Le Brun Brut

Review of Le Brun’s Brut.  This is my first time trying this Brittany French cidre, although I have had their Organic Cidre and Poire (perry).  These three varieties are the only ones offered in the U.S., although in France (and Europe probably) there are probably more.

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Cider:  Brut
Cidery:  Le Brun
Cidery Location:  Brittany France
ABV:  5.5%
How Supplied:  375ml (and 750ml) bottles
Style:  French cidre

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Availability:  semi wide release, imported by Winesellers, Ltd.

Cider Description:  Aromas of sweet, ripe apples dominate the nose.  The sweetness is nicely balanced by moderate acidity and light tannins drying it out on the finish with a beautiful woody note. A crisp, well balanced and an interesting cider. A cider with real depth and character.

Cidery Description:  Le Brun Cidres have been produced in Brittany, France since 1955. Cidres are made using the traditional method of natural fermentation of pure pressed juices from handpicked apples.

See here for more info.

Price:  $5
Where Bought:  Schilling Cider House
Where Drank:  home
How Found:  Browsing.  It was the first time I had seen these half bottles, which at 1/2 the price are a great deal.

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<the bottle foamed over after opening, even after letting it sit a few minutes after I took it out of the fridge and photographed the labels>

First Impression:  Medium hazy orange hue.  High carbonation with foam.  Smells of bittersweet apples and funk.

Tasting Notes:  Semi-dry.  Light bodied.  Moderate tartness and acidity.  Low funk, bitterness, and tannins.  Notes of bittersweet apples, juice, & pomace and orange with some earthiness.  Moderate length finish.  Moderate apple flavor, sessionability, flavor intensity, and complexity.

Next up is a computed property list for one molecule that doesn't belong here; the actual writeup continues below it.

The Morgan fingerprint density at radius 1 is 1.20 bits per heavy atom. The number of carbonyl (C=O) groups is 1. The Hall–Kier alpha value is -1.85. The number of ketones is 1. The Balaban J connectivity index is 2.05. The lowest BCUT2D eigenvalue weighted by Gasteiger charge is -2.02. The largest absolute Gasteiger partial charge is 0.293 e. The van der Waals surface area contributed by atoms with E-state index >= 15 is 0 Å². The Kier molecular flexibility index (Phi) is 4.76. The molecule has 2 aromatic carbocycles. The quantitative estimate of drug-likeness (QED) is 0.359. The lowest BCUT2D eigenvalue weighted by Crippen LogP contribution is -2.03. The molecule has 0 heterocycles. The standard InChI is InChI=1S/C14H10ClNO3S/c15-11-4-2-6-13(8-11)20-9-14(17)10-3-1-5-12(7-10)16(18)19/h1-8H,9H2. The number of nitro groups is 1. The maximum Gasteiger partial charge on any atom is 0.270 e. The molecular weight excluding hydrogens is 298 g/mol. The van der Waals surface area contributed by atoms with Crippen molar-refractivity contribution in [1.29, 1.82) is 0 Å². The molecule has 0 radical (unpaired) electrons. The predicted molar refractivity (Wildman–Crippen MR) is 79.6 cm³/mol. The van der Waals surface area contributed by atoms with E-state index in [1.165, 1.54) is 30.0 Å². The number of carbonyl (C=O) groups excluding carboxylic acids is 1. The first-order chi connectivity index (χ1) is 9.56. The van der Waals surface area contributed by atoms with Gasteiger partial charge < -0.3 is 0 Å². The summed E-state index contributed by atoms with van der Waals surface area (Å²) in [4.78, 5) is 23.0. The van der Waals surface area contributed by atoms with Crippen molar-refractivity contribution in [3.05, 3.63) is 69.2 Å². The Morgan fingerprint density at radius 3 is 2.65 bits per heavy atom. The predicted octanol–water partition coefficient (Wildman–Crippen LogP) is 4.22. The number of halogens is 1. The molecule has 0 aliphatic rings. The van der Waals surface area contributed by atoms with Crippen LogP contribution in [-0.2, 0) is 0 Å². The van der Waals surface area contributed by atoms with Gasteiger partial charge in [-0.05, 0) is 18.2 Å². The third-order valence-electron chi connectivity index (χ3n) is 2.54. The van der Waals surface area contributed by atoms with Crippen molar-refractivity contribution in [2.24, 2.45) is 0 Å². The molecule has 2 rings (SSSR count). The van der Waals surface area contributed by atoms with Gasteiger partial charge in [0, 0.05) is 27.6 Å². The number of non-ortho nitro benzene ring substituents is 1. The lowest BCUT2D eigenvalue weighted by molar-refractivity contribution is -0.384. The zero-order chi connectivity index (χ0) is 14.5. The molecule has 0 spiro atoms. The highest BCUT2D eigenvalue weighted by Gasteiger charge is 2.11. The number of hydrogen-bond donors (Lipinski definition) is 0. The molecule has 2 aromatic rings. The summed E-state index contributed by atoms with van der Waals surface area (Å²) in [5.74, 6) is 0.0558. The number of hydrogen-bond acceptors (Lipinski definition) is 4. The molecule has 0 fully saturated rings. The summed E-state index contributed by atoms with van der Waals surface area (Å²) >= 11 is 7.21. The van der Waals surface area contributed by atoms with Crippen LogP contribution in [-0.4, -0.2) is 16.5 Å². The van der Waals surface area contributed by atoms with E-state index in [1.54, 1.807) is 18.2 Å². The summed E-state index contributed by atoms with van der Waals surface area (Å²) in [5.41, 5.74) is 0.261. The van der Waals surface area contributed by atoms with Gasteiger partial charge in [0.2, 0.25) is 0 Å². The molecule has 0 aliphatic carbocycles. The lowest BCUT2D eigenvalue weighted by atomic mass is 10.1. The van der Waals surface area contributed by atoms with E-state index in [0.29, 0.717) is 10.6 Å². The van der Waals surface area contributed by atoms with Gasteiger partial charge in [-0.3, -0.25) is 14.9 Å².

My Opinion:  I didn’t personally like this at all due to the sourness, which is my number one disliked quality in a cider (for some reason it just hits my taste buds all wrong and that is all I can taste).  I was surprised by the sourness and funk, as although this is noted as being wild fermented, Brittany cidres usually remain clean (unlike most Normandy cidres), and the other two selections I’ve tried from the cidery were clean.

Most Similar to:  Herout AOC Cotentin Extra-Brut

Closing Notes:  I much prefer their Organic Cidre, which is sweeter and fairly clean (only a bit of funk, which I actually like).

Have you tried French cidre?  What did you think?

Le Brun Poire

Review of Le Brun Poire, a French perry.  It is my first time trying this, but I have had Le Brun’s Brut and Organic cidres (and several other poires).

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>>This is a review of a sample bottle provided to Cider Says by Winesellers, Ltd.  Although I will take care to treat it the same as any other review, there is always the potential for bias as I received it for free.  The only consideration I knowingly made was pushing this up in my cider review cue.  I love free stuff, especially cider!  Want your cider or cider-related product reviewed here?  Contact me.<<

Cider:  Poire
Cidery:  Le Brun
Cidery Location:  Brittany France
ABV:  4.0%
How Supplied:  750ml corked & caged bottles
Style:  Breton French poire (perry)

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Availability:  Semi wide release in the U.S. through Winesellers, Ltd (new to their portfolio as of October 2017).  Their cider portfolio also includes Manoir de Grandouet, Domaine de la Minotiere, & Cidrerie Daufresne from France, Dunkertons from England, and Sidra Asturiana Mayador from Spain.

Description:  LeBrun Cidres have been produced in Brittany, France since 1955.  Cidres are made using the traditional method of natural fermentation of pure pressed juices from handpicked pears. It all starts with the fruit. The cidery selects superior quality pears.

The orchards are carefully looked after until maturation of the fruits. The pears are picked by hand in order to prevent any damage. Preparing the fruit before cider making is always a process. The pears are collected and aged in special wooden cases for about 3 weeks in order to enable the fruit to slightly dehydrate and concentrate its aromas. The pears are then ready to be mashed. Once this is done, the result (pulp plus juice) is left to rest in a tank. This helps balance the taste profile of the future perry by sweetening possible harsh overtones. The pulp/juice is pressed again to get pure juice.